Giving tennis more than a shot

Dream Come True For Mónaco (The Triumph Of Hard Work)

 

Juan Mónaco won his biggest title to date at the ATP500 event of Hamburg and, with a lot of emotion, sealed his entrance to the top 10, as of tomorrow (Photo: AP/dapd, Ibrahim Ot)

 

He fell flat on his back out of sheer happiness, started to cry with joy, which he did all the way to sitting back in his chair after climbing in the stands for a very emotional hug with his team.

 

Juan Mónaco had not only just logged his best career title at the ATP500 of Hamburg: this triumph also sealed the realisation of a dream he’s been cherishing for a long time: as of Monday, he will be a top 10 player, there joining his countryman (and fellow Tandil native) Juan Martín del Potro.

 

The hard road to consistency…

It all started at about the same time last year, although I can tell for sure that it’s been in the works since the beginning. The serve was beginning to be more reliable, as was the forehand. Almost completely gone were the missed overheads that were a topic of mockery for many fans, so often were we seeing them.

 

Juan Mónaco’s journey to consistency had begun.

 

For consistency was really the weakest link in Mónaco’s game, as could be his nerves in some key moments which cost him a few matches and a couple of titles.

 

However, if there is one thing to be said about the Argentine, it’s that he’s one of the hardest-working players of the ATP. Last year, surrounded by his friend Mariano Zabaleta and Spaniard José Manuel “Pepo” Clavet, they started working on improving some of the weakest technical aspects of his game, namely his serve and forehand, which started showing during the hard court fall swing, leading him to the final in Valencia (l. to Marcel Granollers).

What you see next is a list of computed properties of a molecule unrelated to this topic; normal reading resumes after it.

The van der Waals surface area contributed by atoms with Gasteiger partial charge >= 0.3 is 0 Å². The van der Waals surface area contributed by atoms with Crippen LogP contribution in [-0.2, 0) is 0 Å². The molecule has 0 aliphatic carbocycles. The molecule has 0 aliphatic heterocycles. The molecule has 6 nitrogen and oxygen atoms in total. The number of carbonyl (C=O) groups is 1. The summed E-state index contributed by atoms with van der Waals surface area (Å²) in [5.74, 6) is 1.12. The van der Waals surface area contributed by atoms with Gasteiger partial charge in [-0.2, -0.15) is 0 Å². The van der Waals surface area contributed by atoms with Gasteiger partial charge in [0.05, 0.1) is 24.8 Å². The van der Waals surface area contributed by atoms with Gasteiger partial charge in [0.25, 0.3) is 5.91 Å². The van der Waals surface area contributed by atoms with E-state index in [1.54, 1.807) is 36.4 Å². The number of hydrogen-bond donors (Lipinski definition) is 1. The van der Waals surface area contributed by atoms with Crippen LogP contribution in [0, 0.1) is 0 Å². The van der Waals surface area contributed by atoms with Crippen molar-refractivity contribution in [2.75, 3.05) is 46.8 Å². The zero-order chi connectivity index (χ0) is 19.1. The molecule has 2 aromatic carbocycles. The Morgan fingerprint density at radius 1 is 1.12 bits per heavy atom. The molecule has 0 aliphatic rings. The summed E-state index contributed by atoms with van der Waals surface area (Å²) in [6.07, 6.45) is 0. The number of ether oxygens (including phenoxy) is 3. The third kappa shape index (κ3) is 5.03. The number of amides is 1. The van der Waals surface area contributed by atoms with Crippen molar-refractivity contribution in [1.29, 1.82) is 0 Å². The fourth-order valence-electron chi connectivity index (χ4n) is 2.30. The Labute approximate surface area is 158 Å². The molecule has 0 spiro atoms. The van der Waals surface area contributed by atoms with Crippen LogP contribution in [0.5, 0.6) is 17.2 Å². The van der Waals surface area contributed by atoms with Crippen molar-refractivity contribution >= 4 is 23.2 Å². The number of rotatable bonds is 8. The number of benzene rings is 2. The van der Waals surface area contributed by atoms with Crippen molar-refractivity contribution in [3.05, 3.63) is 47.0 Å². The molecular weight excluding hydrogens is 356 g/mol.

By winning the title in Viña del Mar, Juan Mónaco ended a 4½-year title draught, and a 0-7 record in finals since 2007 (Photo: REUTERS/Eliseo Fernandez)

During the pre-season, Pico started working with a new coach, Gustavo Marcaccio, as well as continuing to work with the rest of his usual team of physios, etc., in order to help him continue improving and with the goal of coming back to the top 15, which he did when he defeated then World no 10 John Isner to win the Houston tournament, his second title of the year.

 

Winning his first title in four and a half years in Viña del Mar (d. Carlos Berlocq), Mónaco cut a streak of 7 defeats in finals, a win which gave him a huge boost of confidence, which carried him into making his second career Masters 1000 semi-finals in Miami, defeating former no 1 Andy Roddick and then World no 8 Mardy Fish on the way to losing to eventual champion Novak Djokovic.

 

We know the rest of the story: the ankle injury suffered during his first-round match in Monte Carlo, his return two weeks earlier than planned, in Rome, when he nearly defeated defending champion Novak Djokovic in the third round, his best Roland Garros since 2007, his third final of the season in Stuttgart (l. to Janko Tipsarevic).

 

… all the way to the top 10

What strikes the most in Juan Mónaco’s season is not only that he is living the best moments of his career, but also this new-found consistency, this brimming confidence in his game and capacities, and the belief that he could go all the way to the realisation of his dream of being a top 10 player, which he did today, when he captured his third title of the season, defeating resurgent veteran Tommy Haas, 7-5 6-4, in the final of the ATP500 tournament of Hamburg.

 

With a combination of very hard work, professionalism, and belief, he was finally able to put a check next to his dream and goal of finally entering the top 10.

 

All at his own time

To illustrate the hard road to the top 10, and all that it took him to finally get there (well, in this case, it was on the brink of it), I think that there are no better words than those my friend (and colleague) Diego Amuy (BATennis) wrote following Monaco’s semi-final win. (Translated by yours truly.)